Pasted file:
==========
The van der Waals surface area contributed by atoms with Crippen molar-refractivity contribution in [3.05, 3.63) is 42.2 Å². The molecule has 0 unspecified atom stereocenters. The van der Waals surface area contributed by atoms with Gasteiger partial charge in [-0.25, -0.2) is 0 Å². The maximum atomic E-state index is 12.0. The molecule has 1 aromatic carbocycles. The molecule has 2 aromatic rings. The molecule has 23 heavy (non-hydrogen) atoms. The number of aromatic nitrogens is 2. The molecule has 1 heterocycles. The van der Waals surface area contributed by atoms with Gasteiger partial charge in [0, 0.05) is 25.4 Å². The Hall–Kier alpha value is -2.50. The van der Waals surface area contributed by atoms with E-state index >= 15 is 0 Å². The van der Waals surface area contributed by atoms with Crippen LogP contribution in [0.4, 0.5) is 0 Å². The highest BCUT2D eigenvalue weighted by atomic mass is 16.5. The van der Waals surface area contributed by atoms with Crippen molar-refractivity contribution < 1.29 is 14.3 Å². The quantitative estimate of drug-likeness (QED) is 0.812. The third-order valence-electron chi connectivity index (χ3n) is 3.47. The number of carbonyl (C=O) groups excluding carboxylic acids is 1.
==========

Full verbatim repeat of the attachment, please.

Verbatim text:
The van der Waals surface area contributed by atoms with Crippen molar-refractivity contribution in [3.05, 3.63) is 42.2 Å². The molecule has 0 unspecified atom stereocenters. The van der Waals surface area contributed by atoms with Gasteiger partial charge in [-0.25, -0.2) is 0 Å². The maximum atomic E-state index is 12.0. The molecule has 1 aromatic carbocycles. The molecule has 2 aromatic rings. The molecule has 23 heavy (non-hydrogen) atoms. The number of aromatic nitrogens is 2. The molecule has 1 heterocycles. The van der Waals surface area contributed by atoms with Gasteiger partial charge in [0, 0.05) is 25.4 Å². The Hall–Kier alpha value is -2.50. The van der Waals surface area contributed by atoms with E-state index >= 15 is 0 Å². The van der Waals surface area contributed by atoms with Crippen LogP contribution in [0.4, 0.5) is 0 Å². The highest BCUT2D eigenvalue weighted by atomic mass is 16.5. The van der Waals surface area contributed by atoms with Crippen molar-refractivity contribution < 1.29 is 14.3 Å². The quantitative estimate of drug-likeness (QED) is 0.812. The third-order valence-electron chi connectivity index (χ3n) is 3.47. The number of carbonyl (C=O) groups excluding carboxylic acids is 1.